Loiselle is a public relations major in the SOJC. In addition to writing daily stories for DyeStat, she managed the Sports Bureau’s social media accounts on Twitter and Instagram. While she had some previous experience managing accounts for Oregon Track Club and during the bureau’s trips to Portland and Stanford, Doha brought pressure to boost exposure.

“The trip was one of the first times I had to really be proactive on Twitter in order for our stories to get coverage and readers,” Loiselle said. “I had to learn how to manage hashtags, and what type of posts people like to see.”

While the clicks online and clips in the newspapers were validation, the group had to work hard for them. Days at the track began at 2 or 3 p.m., and all stories and videos for the day often weren’t filed until after 2 or 3 a.m.

But the consistency and hard work paid off when it came to finding and telling the event’s best stories.

“Ten days of event coverage was by far the most daunting and challenging thing I’ve ever done,” Castle said. “But there was nothing more rewarding than feeling like the work was getting easier and the stories were getting better each day.”

For Taylor, who is pursuing a career in sports broadcasting, the two weeks’ worth of reporting made him more comfortable handling difficult situations.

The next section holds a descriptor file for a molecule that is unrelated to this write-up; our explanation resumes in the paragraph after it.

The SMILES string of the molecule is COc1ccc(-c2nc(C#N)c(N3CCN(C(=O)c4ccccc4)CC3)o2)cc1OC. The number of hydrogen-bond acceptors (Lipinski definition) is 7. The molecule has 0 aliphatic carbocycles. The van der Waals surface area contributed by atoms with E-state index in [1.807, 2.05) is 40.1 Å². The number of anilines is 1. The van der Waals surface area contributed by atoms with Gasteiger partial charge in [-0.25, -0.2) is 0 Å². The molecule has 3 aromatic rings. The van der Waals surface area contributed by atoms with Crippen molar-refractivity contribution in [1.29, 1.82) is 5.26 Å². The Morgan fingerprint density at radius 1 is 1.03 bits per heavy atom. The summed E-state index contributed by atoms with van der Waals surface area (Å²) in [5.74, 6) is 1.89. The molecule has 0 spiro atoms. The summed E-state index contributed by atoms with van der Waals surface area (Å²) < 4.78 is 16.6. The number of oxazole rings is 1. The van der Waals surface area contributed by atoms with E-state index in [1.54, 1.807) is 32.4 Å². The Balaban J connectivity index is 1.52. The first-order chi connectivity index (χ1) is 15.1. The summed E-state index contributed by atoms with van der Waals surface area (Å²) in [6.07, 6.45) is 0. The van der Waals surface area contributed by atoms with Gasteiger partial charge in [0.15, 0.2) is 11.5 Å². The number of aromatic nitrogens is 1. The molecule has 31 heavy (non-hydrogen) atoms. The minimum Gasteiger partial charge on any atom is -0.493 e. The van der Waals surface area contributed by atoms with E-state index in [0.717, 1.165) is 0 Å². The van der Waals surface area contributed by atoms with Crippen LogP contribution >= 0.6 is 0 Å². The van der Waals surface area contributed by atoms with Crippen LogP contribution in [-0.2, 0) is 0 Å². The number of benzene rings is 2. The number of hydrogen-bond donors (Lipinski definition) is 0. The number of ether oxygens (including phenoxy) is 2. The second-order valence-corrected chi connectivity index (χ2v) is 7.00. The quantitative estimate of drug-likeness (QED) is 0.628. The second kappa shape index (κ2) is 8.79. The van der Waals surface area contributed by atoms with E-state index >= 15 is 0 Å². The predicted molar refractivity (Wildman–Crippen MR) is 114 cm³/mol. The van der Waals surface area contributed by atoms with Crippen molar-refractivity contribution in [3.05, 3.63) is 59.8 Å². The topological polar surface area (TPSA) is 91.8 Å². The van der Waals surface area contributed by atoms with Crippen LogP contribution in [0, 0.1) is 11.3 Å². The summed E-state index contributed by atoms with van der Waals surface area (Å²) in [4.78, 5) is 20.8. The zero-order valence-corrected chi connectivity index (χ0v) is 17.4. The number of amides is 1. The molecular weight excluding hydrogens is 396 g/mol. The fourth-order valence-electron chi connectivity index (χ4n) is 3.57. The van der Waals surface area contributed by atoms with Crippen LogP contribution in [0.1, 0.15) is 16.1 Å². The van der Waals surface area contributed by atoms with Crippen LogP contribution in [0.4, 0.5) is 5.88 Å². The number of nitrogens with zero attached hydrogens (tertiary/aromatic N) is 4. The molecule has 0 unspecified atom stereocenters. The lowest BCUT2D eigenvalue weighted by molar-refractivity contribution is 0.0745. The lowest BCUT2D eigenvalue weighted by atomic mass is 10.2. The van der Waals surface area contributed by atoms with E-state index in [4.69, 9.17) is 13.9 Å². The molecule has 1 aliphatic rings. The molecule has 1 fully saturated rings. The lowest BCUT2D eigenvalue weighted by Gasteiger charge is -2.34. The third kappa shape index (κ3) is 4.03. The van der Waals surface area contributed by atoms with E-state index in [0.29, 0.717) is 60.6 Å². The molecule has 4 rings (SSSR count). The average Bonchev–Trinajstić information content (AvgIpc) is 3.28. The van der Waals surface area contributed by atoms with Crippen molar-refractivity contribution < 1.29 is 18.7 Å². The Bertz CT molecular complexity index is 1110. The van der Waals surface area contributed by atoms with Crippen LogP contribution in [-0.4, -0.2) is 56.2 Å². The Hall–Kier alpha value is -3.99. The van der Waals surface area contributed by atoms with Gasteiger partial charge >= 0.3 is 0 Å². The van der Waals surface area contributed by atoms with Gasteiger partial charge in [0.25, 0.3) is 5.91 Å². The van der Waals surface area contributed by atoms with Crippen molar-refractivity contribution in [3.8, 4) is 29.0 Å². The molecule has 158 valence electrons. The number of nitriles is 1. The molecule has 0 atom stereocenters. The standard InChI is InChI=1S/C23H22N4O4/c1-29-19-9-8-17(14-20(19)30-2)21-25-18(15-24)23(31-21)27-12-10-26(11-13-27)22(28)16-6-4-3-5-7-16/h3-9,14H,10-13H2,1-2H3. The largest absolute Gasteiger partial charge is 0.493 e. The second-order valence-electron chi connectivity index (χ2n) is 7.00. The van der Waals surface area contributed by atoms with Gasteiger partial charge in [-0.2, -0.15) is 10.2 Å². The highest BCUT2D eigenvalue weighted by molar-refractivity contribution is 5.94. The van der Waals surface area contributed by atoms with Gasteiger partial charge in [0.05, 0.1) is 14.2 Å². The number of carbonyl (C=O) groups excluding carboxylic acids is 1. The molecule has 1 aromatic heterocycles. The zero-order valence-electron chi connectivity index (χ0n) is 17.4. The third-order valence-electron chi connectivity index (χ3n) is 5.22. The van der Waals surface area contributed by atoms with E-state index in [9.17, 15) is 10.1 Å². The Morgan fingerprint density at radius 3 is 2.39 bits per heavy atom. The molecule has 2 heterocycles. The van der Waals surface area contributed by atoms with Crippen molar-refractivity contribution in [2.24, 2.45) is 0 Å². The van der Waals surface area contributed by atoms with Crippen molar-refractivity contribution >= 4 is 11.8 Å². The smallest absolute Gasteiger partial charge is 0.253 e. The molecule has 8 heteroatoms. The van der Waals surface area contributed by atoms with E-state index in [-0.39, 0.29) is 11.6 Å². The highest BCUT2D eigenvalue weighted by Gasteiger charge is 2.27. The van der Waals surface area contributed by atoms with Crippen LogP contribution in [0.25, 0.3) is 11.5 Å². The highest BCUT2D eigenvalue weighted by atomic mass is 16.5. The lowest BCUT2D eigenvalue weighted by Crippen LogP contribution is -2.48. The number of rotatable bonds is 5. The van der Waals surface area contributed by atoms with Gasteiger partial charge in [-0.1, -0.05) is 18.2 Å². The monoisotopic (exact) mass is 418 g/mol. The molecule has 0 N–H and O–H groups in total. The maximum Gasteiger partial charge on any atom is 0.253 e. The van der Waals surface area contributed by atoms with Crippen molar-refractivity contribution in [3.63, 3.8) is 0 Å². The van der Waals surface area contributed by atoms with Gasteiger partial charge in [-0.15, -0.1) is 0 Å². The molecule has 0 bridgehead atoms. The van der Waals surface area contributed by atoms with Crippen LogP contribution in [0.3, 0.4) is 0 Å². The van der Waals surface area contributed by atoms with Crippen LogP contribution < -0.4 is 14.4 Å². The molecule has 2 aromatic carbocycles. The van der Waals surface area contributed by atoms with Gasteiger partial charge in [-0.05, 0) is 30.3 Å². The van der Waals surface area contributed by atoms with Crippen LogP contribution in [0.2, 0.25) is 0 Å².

“I think this experience has helped me a lot with interviewing people under a tremendous amount of pressure,” Taylor said. “I feel way more confident coming up with questions and asking them without feeling nervous.”

Mann feels more confident connecting with others and representing himself professionally.

“I think it will give me confidence with new experiences,” he said. “I don’t feel nervous filling the air and projecting myself as someone who is confident and knowledgeable.”

The meet was a bucket-list item for Loiselle, who relished getting to share the experience of a major sporting event with some of the world’s greatest athletes.

“I never thought I’d have the opportunity to cover an international sporting event,” Loiselle said. “As a track fan, the meet was incredible. But as a journalist, I loved getting the opportunity to write about something that is so important to the athletes. They have been dreaming of this moment for such a long time, and we get to share that story.”